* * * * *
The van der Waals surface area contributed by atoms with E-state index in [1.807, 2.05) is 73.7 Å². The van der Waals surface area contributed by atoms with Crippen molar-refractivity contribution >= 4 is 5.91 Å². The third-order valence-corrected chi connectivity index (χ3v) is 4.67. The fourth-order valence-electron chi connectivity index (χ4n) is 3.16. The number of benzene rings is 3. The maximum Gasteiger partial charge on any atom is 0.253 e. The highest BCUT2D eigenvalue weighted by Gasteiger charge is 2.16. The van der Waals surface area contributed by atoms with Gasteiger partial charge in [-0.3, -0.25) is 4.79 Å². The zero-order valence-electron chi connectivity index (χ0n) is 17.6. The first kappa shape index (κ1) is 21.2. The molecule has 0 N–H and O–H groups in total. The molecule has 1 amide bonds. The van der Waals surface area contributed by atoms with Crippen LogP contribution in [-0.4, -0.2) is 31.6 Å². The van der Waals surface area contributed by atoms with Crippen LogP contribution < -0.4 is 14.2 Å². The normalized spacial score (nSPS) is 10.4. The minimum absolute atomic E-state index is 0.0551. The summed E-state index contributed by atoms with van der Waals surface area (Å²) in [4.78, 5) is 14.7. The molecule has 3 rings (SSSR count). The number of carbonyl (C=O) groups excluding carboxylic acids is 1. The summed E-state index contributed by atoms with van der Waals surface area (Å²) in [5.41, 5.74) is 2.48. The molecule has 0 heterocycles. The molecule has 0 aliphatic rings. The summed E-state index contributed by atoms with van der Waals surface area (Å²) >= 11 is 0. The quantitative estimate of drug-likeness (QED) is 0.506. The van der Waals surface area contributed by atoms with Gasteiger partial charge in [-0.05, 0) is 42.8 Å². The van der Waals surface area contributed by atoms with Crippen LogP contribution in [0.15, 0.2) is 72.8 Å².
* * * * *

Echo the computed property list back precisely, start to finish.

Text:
The van der Waals surface area contributed by atoms with E-state index in [1.807, 2.05) is 73.7 Å². The van der Waals surface area contributed by atoms with Crippen molar-refractivity contribution >= 4 is 5.91 Å². The third-order valence-corrected chi connectivity index (χ3v) is 4.67. The fourth-order valence-electron chi connectivity index (χ4n) is 3.16. The number of benzene rings is 3. The maximum Gasteiger partial charge on any atom is 0.253 e. The highest BCUT2D eigenvalue weighted by Gasteiger charge is 2.16. The van der Waals surface area contributed by atoms with Gasteiger partial charge in [-0.3, -0.25) is 4.79 Å². The zero-order valence-electron chi connectivity index (χ0n) is 17.6. The first kappa shape index (κ1) is 21.2. The molecule has 0 N–H and O–H groups in total. The molecule has 1 amide bonds. The van der Waals surface area contributed by atoms with Crippen LogP contribution in [-0.4, -0.2) is 31.6 Å². The van der Waals surface area contributed by atoms with Crippen LogP contribution < -0.4 is 14.2 Å². The normalized spacial score (nSPS) is 10.4. The minimum absolute atomic E-state index is 0.0551. The summed E-state index contributed by atoms with van der Waals surface area (Å²) in [4.78, 5) is 14.7. The molecule has 3 rings (SSSR count). The number of carbonyl (C=O) groups excluding carboxylic acids is 1. The summed E-state index contributed by atoms with van der Waals surface area (Å²) in [5.41, 5.74) is 2.48. The molecule has 0 heterocycles. The molecule has 0 aliphatic rings. The summed E-state index contributed by atoms with van der Waals surface area (Å²) >= 11 is 0. The quantitative estimate of drug-likeness (QED) is 0.506. The van der Waals surface area contributed by atoms with Gasteiger partial charge in [-0.05, 0) is 42.8 Å². The van der Waals surface area contributed by atoms with Crippen LogP contribution in [0.15, 0.2) is 72.8 Å².